At trial, the defendant requested that he be seated in the spectator's section of the courtroom during the complaining witness' testimony. The trial court consented to this request on the condition that the defendant's brother — who apparently looked very similar to the defendant — leave the courtroom for this period of time. The defendant chose to have his brother remain in the courtroom and thus the defendant had to sit at counsel table. The complaining witness subsequently identified the defendant as his attacker. This was the first and only in-person identification of the defendant.

John Sohol, a friend of the defendant, testified for the defense. He stated that on the evening in question, he and the defendant were at a drivein movie, a party, and then at a restaurant. Sohol further testified that before he and the defendant left for the movie, the defendant's mother gave the defendant $3 to put in his wallet, but the defendant did not have his wallet with him. The defendant's mother also testified that she gave her son $3 and that he did not have his wallet with him.

The defendant took the stand in his own behalf. He testified to the same general effect as the two prior defense witnesses. He further testified that after the movie and the party, he returned home to get his car — a silver Gremlin with a blue stripe. He then met Sohol at a restaurant and stayed until 11:55, arriving home at 12:30. In rebuttal, the State offered, for the purpose of impeachment, a certified copy of a record dated February 5, 1976, from Cobb County, Georgia, indicating that the defendant had pleaded guilty to one count of possession of burglary tools and four counts of burglary. This document also bore the underlined notation "First Offender." The defendant argued to the trial court, and now argues on appeal, that this document was improperly admitted as it was not an adjudication of guilt, but merely an admission to probation under the Georgia first offender act (Georgia Code of Criminal Procedure §§ 27-2727, 27-2728 (1978)). At the hearing on his post-trial motion, the defendant produced a discharge order, dated June 26, 1978, under the Georgia first offender act which stated in part that "the defendant shall not be considered to have a criminal conviction." The defendant's trial had ended on May 15, 1978.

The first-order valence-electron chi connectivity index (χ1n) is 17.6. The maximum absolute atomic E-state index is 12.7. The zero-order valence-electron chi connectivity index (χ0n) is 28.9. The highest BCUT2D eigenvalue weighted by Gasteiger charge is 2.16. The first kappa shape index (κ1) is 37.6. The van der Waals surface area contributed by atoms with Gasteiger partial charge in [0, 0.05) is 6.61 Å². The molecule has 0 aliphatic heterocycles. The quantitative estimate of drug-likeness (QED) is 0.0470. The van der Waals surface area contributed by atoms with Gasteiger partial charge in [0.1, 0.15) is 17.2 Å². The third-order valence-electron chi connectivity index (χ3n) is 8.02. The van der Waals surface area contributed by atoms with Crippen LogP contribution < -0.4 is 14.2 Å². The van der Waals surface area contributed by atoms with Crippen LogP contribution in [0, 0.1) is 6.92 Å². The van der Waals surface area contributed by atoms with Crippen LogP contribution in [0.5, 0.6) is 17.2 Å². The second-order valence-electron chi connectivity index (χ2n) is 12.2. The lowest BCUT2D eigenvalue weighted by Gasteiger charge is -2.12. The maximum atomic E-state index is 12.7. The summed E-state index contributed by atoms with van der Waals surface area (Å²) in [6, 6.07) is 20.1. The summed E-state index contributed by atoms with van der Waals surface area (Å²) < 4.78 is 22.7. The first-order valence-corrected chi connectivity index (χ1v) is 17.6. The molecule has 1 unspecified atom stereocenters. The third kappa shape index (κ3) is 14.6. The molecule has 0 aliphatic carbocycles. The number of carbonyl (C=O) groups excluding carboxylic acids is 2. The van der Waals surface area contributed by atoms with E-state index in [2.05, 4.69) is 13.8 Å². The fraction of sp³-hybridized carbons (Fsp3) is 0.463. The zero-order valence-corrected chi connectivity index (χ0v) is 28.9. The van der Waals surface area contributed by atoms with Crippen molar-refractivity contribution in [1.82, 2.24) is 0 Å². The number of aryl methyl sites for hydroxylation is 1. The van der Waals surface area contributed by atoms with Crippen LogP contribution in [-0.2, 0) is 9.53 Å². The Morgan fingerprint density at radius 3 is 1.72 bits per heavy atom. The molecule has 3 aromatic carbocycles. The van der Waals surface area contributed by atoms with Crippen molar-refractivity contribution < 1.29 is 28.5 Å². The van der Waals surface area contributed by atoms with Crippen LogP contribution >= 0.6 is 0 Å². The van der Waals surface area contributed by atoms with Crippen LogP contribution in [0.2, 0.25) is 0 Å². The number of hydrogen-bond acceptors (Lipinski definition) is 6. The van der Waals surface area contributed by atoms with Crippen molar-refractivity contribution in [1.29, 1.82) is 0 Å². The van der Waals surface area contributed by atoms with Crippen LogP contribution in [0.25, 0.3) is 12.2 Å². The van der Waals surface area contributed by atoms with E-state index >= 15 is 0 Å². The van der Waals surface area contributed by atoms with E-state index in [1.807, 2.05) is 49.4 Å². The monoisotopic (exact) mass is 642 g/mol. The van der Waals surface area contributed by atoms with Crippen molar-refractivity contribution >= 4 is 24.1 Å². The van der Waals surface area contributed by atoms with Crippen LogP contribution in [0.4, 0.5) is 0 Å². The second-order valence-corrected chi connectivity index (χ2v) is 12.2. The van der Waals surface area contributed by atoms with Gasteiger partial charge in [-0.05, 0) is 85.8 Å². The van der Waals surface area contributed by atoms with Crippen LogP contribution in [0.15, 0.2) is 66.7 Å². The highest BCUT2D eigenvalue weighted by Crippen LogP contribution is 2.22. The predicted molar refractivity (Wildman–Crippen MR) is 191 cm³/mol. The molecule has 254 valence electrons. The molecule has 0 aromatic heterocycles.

On appeal, the defendant raises the impeachment issue and three other issues: whether the results of a photographic lineup should have been suppressed as suggestive, whether the in-court identification of the defendant should have been suppressed, and whether the defendant was proved guilty beyond a reasonable doubt.

IMPEACHMENT EVIDENCE

It is well settled that while a witness may be impeached by attacking his character by proof of certain criminal convictions, proof of arrests, indictments, charges or actual commission of a crime are not admissible. (People v. Mason (1963), 28 Ill.2d 396, 192 N.E.2d 835; see also E. Cleary and M. Graham, Handbook of Illinois Evidence § 608.5 (3d ed. 1979).) In People v. Montgomery (1971), 47 Ill.2d 510, 268 N.E.2d 695, our supreme court adopted guidelines for the introduction of evidence of convictions. Specifically the court held that the provisions of the 1971 draft of Federal Rule of Evidence 609 should be followed in future cases. Section (c) of this draft rule provides as follows:

"(c) Effect of Pardon, Annulment, or Certificate of Rehabilitation. Evidence of a conviction is not admissible under this rule if (1) the conviction has been the subject of a pardon, annulment, certificate of rehabilitation, or other equivalent procedure, and (2) the procedure under which the same was granted or ...